When a country's economy crashes and that economy is what is backing your currency, your currency weakens too. Just ask the people in Iceland. Those holding cash saw their wealth cut in 3 on the day they had their crisis, but those holding wealth in gold saw it rise in value over and above the devaluation of the currency. That's if they could avoid the draconian capital controls the b@stards in charge put in place after the crash, they were only allowing gold to be officially exchanged at the old rate and banned holders from taking it out of the country! Of course that situation is a bit easier to avoid here, as we are not stuck in the middle of the Atlantic and small sailing boats are a plenty, also I don't think the ferry ports have sniffer dogs that can detect gold ;)

Edited by General Congreve

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Did I read somewhere that the Nationwide SVR was 2.5% somewhere?

Meanwhile, the yield on the UK 10 Year gilt now at 3.64%. Nationwide is one of the better institutions, but I am not sure that the are thinking this through properly. Mortgage rates have to be based on the market rate of interest, not the Bank of England base rate. In normal times these two are synonomous, but there is a growing divergence.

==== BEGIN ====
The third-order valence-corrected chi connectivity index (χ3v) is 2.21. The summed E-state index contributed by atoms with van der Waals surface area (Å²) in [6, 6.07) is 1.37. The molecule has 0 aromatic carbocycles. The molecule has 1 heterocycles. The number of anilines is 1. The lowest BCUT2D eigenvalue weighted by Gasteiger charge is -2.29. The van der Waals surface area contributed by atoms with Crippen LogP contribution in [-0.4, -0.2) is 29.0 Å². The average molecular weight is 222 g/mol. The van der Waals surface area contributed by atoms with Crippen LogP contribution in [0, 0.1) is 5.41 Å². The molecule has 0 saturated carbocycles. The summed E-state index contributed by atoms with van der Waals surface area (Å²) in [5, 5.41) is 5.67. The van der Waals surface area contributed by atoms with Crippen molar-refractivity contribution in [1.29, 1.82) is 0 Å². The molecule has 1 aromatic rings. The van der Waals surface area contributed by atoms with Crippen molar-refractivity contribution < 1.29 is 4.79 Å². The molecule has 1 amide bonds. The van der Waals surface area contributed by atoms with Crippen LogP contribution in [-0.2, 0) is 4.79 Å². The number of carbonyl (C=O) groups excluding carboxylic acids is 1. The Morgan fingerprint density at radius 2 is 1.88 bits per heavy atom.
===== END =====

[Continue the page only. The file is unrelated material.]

There will be little anyone can do to stop mortgage rates rising if the yields on gilts continue to climb. Nationwide will find itself starved of funds if it pays savers too little.

I see yields on German bonds are rising too. I struggle to see how they are as low as are in Germany, given that the nations faces massive borrowing costs, either to bail out other nations, or to bailout their own banks that will fail if they dont bailout the PIGS.